First, there is no doubt that, by proscribing an organisation, action is being taken that interferes with a human right, the human right to freedom of association and the associated right to freedom of speech.

Secondly, that interference can be made only if it is prescribed by law and is necessary in a democratic society. The Human Rights Act would ensure that this Bill must be read and given effect in a way that is compatible with those rights if it possibly can. However, it is much better if we can write into the Bill provisions that ensure it rather than leaving it to judges in mitigation to put the matter right.

Thirdly, if there are no criteria spelled out in the Bill as to the circumstances in which the proscribed act will take place, that will lack legal certainty because people will have to guess and will not know what the circumstances are in which an organisation will be proscribed.

Fourthly, proscription must be only where necessary for a pressing social need, the burden of proof being upon the Government rather than the organisation to establish that under the convention. The last point is that these convention rights--freedom of association and speech--must be determined not only in a manner prescribed by law but must involve a fair hearing.

The Minister has already referred to the need to withhold sensitive intelligence information from the organisations and their perpetrators. I accept that. However, this is not a new problem for the Government or Parliament. It has arisen twice before. The first example was the case of Chahal v. United Kingdom where, in relation to suspected terrorists who were being extradited to India, the "three wise men" procedure was held by the Strasbourg Court to be wanting, partly because English courts could not effectively review the merits of the decisions. That led the Government, very wisely, to introduce a special procedure with a special form of judicial protection with a court-appointed lawyer who did not have to represent the alleged terrorists but who was provided with the basic information so that the Government's case could be tested.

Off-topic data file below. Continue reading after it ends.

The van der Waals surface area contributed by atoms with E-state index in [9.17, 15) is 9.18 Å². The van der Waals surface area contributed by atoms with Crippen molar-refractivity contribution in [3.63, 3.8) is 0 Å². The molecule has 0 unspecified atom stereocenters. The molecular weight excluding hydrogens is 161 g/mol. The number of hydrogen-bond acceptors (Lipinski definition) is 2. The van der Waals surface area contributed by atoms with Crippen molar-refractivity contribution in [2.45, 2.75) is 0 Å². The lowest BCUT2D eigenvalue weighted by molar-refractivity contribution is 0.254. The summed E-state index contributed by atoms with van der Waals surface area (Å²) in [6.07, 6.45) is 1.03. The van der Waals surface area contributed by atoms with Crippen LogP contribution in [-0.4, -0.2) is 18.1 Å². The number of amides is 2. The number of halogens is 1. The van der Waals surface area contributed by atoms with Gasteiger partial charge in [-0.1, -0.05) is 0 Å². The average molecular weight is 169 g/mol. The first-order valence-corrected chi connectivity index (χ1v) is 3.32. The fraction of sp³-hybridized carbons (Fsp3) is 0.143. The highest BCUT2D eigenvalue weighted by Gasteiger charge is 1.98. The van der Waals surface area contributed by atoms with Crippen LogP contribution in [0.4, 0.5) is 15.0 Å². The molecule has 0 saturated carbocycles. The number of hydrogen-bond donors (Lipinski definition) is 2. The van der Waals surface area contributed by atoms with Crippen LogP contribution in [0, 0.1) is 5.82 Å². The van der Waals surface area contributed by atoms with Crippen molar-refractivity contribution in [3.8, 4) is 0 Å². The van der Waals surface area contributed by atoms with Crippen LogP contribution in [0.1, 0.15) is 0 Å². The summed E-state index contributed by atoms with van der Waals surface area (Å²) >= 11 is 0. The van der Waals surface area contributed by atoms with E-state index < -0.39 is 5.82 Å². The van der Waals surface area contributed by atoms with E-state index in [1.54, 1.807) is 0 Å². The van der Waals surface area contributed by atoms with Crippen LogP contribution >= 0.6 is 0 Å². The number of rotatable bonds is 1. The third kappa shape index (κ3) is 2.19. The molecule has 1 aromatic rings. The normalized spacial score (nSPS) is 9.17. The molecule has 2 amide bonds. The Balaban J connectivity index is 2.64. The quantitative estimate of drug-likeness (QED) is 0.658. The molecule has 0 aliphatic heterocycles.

The second example was the case of Tinnelly v. United Kingdom, which involved a very sensitive terrorist problem where national security considerations had to be weighed against granting contracts in Northern Ireland to people suspected of being associated with the IRA or with terrorism. Again, the Government have, very wisely and sensibly, introduced a special procedure to accommodate Article 6 of the convention.

Article 6 is not absolute. The right to a fair hearing is not absolute. It may be qualified by necessary and proportionate limitations. I accept that. But given that paragraph 7(4) of Schedule 3 provides for a specially appointed lawyer to be able to represent the interests of the organisation without being responsible to it, I

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see no good reason why a court-appointed lawyer, as it were, cannot be provided with the basic information so there can be a fair hearing without any disclosure to the proscribed organisation or the perpetrators. These are serious issues.

If, on reflection, the Minister is against me on all these points and stands by the position that a truncated appeal procedure is compatible with the convention, I ask him this question. If it is to be so circumscribed, why on earth cannot that circumscribed procedure apply to the proscribing of the organisation rather than in the convoluted way set out under the Bill? I am not advocating such a circumscribed procedure, but if it is to be so circumscribed, I cannot think of any compelling public interest reason why Amendment No. 20 is not a sensible approach.